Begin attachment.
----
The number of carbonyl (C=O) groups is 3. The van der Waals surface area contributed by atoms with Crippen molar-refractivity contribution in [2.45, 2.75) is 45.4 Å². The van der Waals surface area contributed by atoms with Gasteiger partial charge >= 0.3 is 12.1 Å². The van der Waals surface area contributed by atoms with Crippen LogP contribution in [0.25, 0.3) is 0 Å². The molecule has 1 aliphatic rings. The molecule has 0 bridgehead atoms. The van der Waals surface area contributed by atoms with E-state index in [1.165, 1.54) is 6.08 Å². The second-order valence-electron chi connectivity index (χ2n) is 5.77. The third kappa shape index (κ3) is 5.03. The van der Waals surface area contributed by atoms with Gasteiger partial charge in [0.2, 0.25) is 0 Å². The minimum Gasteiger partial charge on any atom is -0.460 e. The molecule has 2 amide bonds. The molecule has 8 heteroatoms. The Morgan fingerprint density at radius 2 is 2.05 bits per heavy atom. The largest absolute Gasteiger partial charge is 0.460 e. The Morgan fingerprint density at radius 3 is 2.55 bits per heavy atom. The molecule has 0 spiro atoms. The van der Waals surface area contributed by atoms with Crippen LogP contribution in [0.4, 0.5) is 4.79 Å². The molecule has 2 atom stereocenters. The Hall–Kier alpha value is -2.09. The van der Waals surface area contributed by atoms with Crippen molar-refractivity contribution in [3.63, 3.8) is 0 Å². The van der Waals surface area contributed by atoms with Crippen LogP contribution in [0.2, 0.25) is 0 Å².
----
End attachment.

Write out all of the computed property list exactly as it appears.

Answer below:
The number of carbonyl (C=O) groups is 3. The van der Waals surface area contributed by atoms with Crippen molar-refractivity contribution in [2.45, 2.75) is 45.4 Å². The van der Waals surface area contributed by atoms with Gasteiger partial charge >= 0.3 is 12.1 Å². The van der Waals surface area contributed by atoms with Crippen LogP contribution in [0.25, 0.3) is 0 Å². The molecule has 1 aliphatic rings. The molecule has 0 bridgehead atoms. The van der Waals surface area contributed by atoms with E-state index in [1.165, 1.54) is 6.08 Å². The second-order valence-electron chi connectivity index (χ2n) is 5.77. The third kappa shape index (κ3) is 5.03. The van der Waals surface area contributed by atoms with Gasteiger partial charge in [0.2, 0.25) is 0 Å². The minimum Gasteiger partial charge on any atom is -0.460 e. The molecule has 2 amide bonds. The molecule has 8 heteroatoms. The Morgan fingerprint density at radius 2 is 2.05 bits per heavy atom. The largest absolute Gasteiger partial charge is 0.460 e. The Morgan fingerprint density at radius 3 is 2.55 bits per heavy atom. The molecule has 0 spiro atoms. The van der Waals surface area contributed by atoms with Crippen LogP contribution in [0.4, 0.5) is 4.79 Å². The molecule has 2 atom stereocenters. The Hall–Kier alpha value is -2.09. The van der Waals surface area contributed by atoms with Crippen molar-refractivity contribution in [3.63, 3.8) is 0 Å². The van der Waals surface area contributed by atoms with Crippen LogP contribution in [0.2, 0.25) is 0 Å².